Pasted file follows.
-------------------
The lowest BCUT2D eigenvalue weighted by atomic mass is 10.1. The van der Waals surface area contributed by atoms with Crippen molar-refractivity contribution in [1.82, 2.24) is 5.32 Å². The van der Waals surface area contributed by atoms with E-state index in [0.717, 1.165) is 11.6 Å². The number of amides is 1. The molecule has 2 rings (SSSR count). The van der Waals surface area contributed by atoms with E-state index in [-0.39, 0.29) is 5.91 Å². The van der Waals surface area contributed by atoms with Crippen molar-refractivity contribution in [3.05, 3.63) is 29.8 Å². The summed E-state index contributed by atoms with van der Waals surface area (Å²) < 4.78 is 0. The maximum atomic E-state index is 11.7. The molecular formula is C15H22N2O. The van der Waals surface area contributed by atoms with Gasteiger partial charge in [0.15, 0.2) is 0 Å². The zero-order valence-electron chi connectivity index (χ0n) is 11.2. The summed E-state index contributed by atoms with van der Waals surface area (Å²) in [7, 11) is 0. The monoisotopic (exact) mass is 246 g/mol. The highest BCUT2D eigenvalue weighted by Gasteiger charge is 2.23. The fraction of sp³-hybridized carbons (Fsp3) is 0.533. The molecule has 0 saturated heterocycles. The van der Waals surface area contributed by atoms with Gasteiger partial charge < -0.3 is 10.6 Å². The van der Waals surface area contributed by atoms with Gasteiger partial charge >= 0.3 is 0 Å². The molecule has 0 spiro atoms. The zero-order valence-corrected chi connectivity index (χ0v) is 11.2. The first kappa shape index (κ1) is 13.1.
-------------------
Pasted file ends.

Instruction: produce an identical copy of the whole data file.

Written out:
The lowest BCUT2D eigenvalue weighted by atomic mass is 10.1. The van der Waals surface area contributed by atoms with Crippen molar-refractivity contribution in [1.82, 2.24) is 5.32 Å². The van der Waals surface area contributed by atoms with E-state index in [0.717, 1.165) is 11.6 Å². The number of amides is 1. The molecule has 2 rings (SSSR count). The van der Waals surface area contributed by atoms with E-state index in [-0.39, 0.29) is 5.91 Å². The van der Waals surface area contributed by atoms with Crippen molar-refractivity contribution in [3.05, 3.63) is 29.8 Å². The summed E-state index contributed by atoms with van der Waals surface area (Å²) < 4.78 is 0. The maximum atomic E-state index is 11.7. The molecular formula is C15H22N2O. The van der Waals surface area contributed by atoms with Gasteiger partial charge in [0.15, 0.2) is 0 Å². The zero-order valence-electron chi connectivity index (χ0n) is 11.2. The summed E-state index contributed by atoms with van der Waals surface area (Å²) in [7, 11) is 0. The monoisotopic (exact) mass is 246 g/mol. The highest BCUT2D eigenvalue weighted by Gasteiger charge is 2.23. The fraction of sp³-hybridized carbons (Fsp3) is 0.533. The molecule has 0 saturated heterocycles. The van der Waals surface area contributed by atoms with Gasteiger partial charge < -0.3 is 10.6 Å². The van der Waals surface area contributed by atoms with Gasteiger partial charge >= 0.3 is 0 Å². The molecule has 0 spiro atoms. The zero-order valence-corrected chi connectivity index (χ0v) is 11.2. The first kappa shape index (κ1) is 13.1.